Feeds

ICANN free in two years

Government oversight? What government oversight!

High performance access to file storage

Internet overseeing organisation ICANN will become an autonomous body, free from any form of government control, on 1 October 2008, if plans drawn up between it and the US government go according to plan.

The current agreement between ICANN and the US Department of Commerce (DoC) is due to expire next week, but speculation has been mounting for months over what will happen to management of the internet's vital domain name system (DNS).

The US government official in charge of the agreement, Assistant Secretary John Kneuer made clear in a Senate hearing on Wednesday that the "memorandum of understanding" (MoU) between it and ICANN would be extended on 30 September, but refused to give any more details.

A second Senate meeting in Washington yesterday saw more details leak out, although both Kneuer and ICANN CEO Paul Twomey remain tight-lipped. It is now expected that the new MoU will last two years, although both parties stressed that discussions were still ongoing and the decision was not finalised.

More signficantly however, at the end of that agreement, the expectation is that ICANN will finally become an autonomous body, 10 years after it was first created and eight since it was supposed to break free from government control. The issue of control over ICANN has become a topic of international controversy because of the US government's failure to stick to a promise to remove itself from ICANN's structure.

International anger

With the internet now a global resource, opposition to US control has gradually built up, culminating in weeks of intense diplomatic discussion just prior to a World Summit on the Information Society in November. The outcome of those talks was the retention of the ICANN/DoC model but since then, tension has never been far from the surface. Evidence that the Bush Administration had interfered with ICANN's processes to prevent the creation of a new .xxx top-level domain was the final straw for many. Also, the unresolved issue of control risked destabilising vital international discussions over other, wider internet issues such as spam, access and security.

Domestic US feeling is hard-set against suggestions that ICANN be pulled into the United Nations. A compromise solution proposed by the EU that would see a flexible and lightweight governmental body take over the US government's role was rejected in Geneva a year ago. Nonetheless, that EU model has taken root in most people's minds as the end game if the singular internet system or "root" isn't to fracture across national borders. Such a split would effectively destroying the internet's greatest asset - interconnection.

The DoC and ICANN will try to avoid handing over any oversight power to governments by giving a larger role to the Governmental Advisory Committee (GAC) within ICANN and then allow the organisation to become autonomous at the expiration of the new MoU.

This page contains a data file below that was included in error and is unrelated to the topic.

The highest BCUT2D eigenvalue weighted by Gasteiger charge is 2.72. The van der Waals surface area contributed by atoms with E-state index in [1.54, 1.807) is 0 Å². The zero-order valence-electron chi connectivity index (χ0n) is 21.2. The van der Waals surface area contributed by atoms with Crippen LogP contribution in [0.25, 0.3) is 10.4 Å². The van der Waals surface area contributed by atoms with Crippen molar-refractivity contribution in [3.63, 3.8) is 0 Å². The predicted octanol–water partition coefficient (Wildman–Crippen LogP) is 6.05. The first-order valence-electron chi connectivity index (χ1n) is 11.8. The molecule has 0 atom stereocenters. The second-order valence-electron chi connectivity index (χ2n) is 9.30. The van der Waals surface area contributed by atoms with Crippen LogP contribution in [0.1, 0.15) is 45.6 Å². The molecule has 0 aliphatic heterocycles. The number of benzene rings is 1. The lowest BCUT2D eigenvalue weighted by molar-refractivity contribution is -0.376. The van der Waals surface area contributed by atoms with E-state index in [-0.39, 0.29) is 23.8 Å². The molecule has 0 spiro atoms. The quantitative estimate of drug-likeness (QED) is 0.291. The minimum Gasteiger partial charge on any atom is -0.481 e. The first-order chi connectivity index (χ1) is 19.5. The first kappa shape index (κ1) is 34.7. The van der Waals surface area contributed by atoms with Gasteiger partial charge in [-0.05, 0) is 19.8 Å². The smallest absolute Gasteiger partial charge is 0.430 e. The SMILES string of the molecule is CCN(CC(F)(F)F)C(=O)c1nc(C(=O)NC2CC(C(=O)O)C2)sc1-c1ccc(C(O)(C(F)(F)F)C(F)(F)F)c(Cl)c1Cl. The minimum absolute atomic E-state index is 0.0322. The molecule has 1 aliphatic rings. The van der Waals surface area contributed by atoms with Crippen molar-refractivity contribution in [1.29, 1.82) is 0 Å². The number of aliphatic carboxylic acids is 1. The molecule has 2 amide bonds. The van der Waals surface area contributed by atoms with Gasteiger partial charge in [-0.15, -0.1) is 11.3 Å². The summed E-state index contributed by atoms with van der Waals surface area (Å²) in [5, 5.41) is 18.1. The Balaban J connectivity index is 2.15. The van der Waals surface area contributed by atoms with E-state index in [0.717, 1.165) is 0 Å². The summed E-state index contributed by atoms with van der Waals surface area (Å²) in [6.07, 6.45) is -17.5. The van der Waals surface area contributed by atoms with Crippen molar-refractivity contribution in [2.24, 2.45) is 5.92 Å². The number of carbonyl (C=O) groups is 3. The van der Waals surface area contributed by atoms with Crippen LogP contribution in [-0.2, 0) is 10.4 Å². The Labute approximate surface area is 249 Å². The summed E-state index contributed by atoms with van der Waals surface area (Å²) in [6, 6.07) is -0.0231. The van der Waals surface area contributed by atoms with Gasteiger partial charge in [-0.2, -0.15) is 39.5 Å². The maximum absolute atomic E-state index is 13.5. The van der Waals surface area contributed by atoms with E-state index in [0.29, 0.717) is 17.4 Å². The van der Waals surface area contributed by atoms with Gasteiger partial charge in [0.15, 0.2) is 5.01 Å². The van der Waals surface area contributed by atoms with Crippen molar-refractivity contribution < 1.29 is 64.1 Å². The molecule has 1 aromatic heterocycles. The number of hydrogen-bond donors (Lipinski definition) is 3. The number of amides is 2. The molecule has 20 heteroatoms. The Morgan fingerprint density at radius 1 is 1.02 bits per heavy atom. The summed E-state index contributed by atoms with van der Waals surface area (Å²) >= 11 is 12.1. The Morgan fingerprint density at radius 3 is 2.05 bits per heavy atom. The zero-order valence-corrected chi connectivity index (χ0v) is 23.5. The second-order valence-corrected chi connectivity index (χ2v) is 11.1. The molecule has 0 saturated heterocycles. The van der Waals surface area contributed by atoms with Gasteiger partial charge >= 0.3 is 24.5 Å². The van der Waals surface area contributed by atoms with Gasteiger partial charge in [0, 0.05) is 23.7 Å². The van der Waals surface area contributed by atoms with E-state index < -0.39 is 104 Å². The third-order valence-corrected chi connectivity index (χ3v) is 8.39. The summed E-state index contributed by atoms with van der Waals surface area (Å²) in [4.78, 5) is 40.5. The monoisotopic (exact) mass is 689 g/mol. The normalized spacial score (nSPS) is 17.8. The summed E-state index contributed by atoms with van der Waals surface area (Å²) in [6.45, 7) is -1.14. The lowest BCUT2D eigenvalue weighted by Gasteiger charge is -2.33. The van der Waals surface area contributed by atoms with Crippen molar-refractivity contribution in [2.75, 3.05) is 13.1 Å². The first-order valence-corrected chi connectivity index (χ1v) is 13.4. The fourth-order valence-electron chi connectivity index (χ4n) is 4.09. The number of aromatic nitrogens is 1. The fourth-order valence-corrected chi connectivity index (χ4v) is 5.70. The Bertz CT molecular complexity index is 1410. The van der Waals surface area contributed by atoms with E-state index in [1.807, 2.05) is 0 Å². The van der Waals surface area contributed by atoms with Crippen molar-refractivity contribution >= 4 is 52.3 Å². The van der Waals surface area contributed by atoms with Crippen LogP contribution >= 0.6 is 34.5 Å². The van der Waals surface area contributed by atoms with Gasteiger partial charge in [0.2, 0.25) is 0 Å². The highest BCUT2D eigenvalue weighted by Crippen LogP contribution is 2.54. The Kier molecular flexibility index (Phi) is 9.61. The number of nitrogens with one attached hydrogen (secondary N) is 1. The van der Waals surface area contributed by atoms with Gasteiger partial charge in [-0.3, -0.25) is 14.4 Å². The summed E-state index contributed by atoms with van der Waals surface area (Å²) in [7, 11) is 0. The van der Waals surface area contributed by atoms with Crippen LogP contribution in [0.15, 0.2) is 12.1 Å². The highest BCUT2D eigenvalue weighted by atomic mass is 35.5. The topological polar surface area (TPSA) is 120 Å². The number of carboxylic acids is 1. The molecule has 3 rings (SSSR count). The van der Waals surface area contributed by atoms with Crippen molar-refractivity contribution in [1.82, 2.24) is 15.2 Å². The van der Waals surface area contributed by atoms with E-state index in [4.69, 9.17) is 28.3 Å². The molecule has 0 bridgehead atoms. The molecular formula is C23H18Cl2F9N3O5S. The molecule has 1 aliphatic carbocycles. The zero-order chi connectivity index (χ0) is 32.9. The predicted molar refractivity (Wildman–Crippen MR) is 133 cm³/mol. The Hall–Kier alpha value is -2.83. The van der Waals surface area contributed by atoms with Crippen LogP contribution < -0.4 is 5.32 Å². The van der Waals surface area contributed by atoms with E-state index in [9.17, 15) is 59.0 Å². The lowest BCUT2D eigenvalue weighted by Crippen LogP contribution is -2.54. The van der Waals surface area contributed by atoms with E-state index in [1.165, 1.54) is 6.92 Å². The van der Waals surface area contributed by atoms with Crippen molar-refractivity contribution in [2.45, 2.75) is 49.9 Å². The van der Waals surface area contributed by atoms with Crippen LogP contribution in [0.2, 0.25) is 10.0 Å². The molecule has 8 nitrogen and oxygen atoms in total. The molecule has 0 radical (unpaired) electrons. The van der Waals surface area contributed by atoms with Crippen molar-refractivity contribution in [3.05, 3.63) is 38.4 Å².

SANS - Survey on application security programs

Next page: Transition

More from The Register

next story
Dropbox defends fantastically badly timed Condoleezza Rice appointment
'Nothing is going to change with Dr. Rice's appointment,' file sharer promises
Audio fans, prepare yourself for the Second Coming ... of Blu-ray
High Fidelity Pure Audio – is this what your ears have been waiting for?
Record labels sue Pandora over vintage song royalties
Companies want payout on recordings made before 1972
MtGox chief Karpelès refuses to come to US for g-men's grilling
Bitcoin baron says he needs another lawyer for FinCEN chat
Number crunching suggests Yahoo! US is worth less than nothing
China and Japan holdings worth more than entire company
Zucker punched: Google gobbles Facebook-wooed Titan Aerospace
Up, up and away in my beautiful balloon flying broadband-bot
Apple DOMINATES the Valley, rakes in more profit than Google, HP, Intel, Cisco COMBINED
Cook & Co. also pay more taxes than those four worthies PLUS eBay and Oracle
prev story

Whitepapers

SANS - Survey on application security programs
In this whitepaper learn about the state of application security programs and practices of 488 surveyed respondents, and discover how mature and effective these programs are.
Combat fraud and increase customer satisfaction
Based on their experience using HP ArcSight Enterprise Security Manager for IT security operations, Finansbank moved to HP ArcSight ESM for fraud management.
The benefits of software based PBX
Why you should break free from your proprietary PBX and how to leverage your existing server hardware.
Top three mobile application threats
Learn about three of the top mobile application security threats facing businesses today and recommendations on how to mitigate the risk.
3 Big data security analytics techniques
Applying these Big Data security analytics techniques can help you make your business safer by detecting attacks early, before significant damage is done.